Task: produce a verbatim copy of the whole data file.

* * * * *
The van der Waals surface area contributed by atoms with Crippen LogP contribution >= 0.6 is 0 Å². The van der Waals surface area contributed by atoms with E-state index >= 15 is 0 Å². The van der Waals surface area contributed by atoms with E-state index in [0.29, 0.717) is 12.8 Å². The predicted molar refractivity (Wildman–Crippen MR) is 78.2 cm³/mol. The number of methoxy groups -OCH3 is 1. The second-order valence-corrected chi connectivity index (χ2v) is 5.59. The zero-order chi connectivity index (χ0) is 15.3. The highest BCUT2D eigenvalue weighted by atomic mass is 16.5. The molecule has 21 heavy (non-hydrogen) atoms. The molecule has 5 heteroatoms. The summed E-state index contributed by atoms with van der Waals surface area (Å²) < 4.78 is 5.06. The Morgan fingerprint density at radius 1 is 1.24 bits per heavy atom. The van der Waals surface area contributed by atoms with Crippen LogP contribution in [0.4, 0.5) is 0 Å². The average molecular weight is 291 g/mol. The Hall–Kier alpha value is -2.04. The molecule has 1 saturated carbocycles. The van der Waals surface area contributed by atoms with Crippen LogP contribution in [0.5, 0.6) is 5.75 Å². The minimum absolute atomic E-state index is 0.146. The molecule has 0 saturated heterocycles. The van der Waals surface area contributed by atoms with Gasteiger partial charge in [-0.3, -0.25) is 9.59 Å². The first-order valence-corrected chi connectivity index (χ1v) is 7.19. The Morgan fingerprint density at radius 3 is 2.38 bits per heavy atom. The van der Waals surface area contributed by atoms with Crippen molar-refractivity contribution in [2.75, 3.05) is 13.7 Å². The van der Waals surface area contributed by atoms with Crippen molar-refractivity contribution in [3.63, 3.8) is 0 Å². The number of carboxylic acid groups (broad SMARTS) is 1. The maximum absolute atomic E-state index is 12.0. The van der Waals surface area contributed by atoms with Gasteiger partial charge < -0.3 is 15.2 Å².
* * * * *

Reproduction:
The van der Waals surface area contributed by atoms with Crippen LogP contribution >= 0.6 is 0 Å². The van der Waals surface area contributed by atoms with E-state index >= 15 is 0 Å². The van der Waals surface area contributed by atoms with E-state index in [0.29, 0.717) is 12.8 Å². The predicted molar refractivity (Wildman–Crippen MR) is 78.2 cm³/mol. The number of methoxy groups -OCH3 is 1. The second-order valence-corrected chi connectivity index (χ2v) is 5.59. The zero-order chi connectivity index (χ0) is 15.3. The highest BCUT2D eigenvalue weighted by atomic mass is 16.5. The molecule has 21 heavy (non-hydrogen) atoms. The molecule has 5 heteroatoms. The summed E-state index contributed by atoms with van der Waals surface area (Å²) < 4.78 is 5.06. The Morgan fingerprint density at radius 1 is 1.24 bits per heavy atom. The van der Waals surface area contributed by atoms with Crippen LogP contribution in [0.4, 0.5) is 0 Å². The average molecular weight is 291 g/mol. The Hall–Kier alpha value is -2.04. The molecule has 1 saturated carbocycles. The van der Waals surface area contributed by atoms with Crippen LogP contribution in [0.5, 0.6) is 5.75 Å². The minimum absolute atomic E-state index is 0.146. The molecule has 0 saturated heterocycles. The van der Waals surface area contributed by atoms with Gasteiger partial charge in [-0.3, -0.25) is 9.59 Å². The first-order valence-corrected chi connectivity index (χ1v) is 7.19. The Morgan fingerprint density at radius 3 is 2.38 bits per heavy atom. The van der Waals surface area contributed by atoms with Crippen molar-refractivity contribution in [2.75, 3.05) is 13.7 Å². The van der Waals surface area contributed by atoms with Crippen molar-refractivity contribution in [3.63, 3.8) is 0 Å². The number of carboxylic acid groups (broad SMARTS) is 1. The maximum absolute atomic E-state index is 12.0. The van der Waals surface area contributed by atoms with Gasteiger partial charge < -0.3 is 15.2 Å².